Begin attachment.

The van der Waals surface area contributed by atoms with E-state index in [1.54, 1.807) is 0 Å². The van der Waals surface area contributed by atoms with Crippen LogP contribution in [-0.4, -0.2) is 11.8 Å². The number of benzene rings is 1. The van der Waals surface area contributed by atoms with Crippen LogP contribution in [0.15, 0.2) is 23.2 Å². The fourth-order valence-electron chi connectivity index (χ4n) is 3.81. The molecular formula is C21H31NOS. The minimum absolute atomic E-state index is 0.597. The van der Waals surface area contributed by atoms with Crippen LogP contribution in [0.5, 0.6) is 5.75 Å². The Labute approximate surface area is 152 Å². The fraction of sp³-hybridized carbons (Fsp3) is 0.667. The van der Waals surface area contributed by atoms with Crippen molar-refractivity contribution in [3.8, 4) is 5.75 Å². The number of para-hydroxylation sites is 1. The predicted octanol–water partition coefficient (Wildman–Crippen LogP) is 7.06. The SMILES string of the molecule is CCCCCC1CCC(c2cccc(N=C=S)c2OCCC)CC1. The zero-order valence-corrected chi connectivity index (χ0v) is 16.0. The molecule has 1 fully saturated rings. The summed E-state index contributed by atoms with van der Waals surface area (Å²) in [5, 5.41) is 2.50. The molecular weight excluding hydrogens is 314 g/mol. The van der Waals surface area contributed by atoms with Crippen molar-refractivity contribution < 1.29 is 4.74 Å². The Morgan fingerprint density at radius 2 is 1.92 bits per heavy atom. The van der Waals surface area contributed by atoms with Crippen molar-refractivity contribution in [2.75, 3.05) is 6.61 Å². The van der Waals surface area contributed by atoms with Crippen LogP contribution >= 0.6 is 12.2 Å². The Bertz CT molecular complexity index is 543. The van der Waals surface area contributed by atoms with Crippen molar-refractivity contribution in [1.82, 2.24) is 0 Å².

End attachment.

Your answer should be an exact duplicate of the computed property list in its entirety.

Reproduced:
The van der Waals surface area contributed by atoms with E-state index in [1.54, 1.807) is 0 Å². The van der Waals surface area contributed by atoms with Crippen LogP contribution in [-0.4, -0.2) is 11.8 Å². The number of benzene rings is 1. The van der Waals surface area contributed by atoms with Crippen LogP contribution in [0.15, 0.2) is 23.2 Å². The fourth-order valence-electron chi connectivity index (χ4n) is 3.81. The molecular formula is C21H31NOS. The minimum absolute atomic E-state index is 0.597. The van der Waals surface area contributed by atoms with Crippen LogP contribution in [0.5, 0.6) is 5.75 Å². The Labute approximate surface area is 152 Å². The fraction of sp³-hybridized carbons (Fsp3) is 0.667. The van der Waals surface area contributed by atoms with Crippen molar-refractivity contribution in [3.8, 4) is 5.75 Å². The number of para-hydroxylation sites is 1. The predicted octanol–water partition coefficient (Wildman–Crippen LogP) is 7.06. The SMILES string of the molecule is CCCCCC1CCC(c2cccc(N=C=S)c2OCCC)CC1. The zero-order valence-corrected chi connectivity index (χ0v) is 16.0. The molecule has 1 fully saturated rings. The summed E-state index contributed by atoms with van der Waals surface area (Å²) in [5, 5.41) is 2.50. The molecular weight excluding hydrogens is 314 g/mol. The van der Waals surface area contributed by atoms with Crippen molar-refractivity contribution < 1.29 is 4.74 Å². The Morgan fingerprint density at radius 2 is 1.92 bits per heavy atom. The van der Waals surface area contributed by atoms with Crippen molar-refractivity contribution in [2.75, 3.05) is 6.61 Å². The van der Waals surface area contributed by atoms with Crippen LogP contribution >= 0.6 is 12.2 Å². The Bertz CT molecular complexity index is 543. The van der Waals surface area contributed by atoms with Crippen molar-refractivity contribution in [1.82, 2.24) is 0 Å².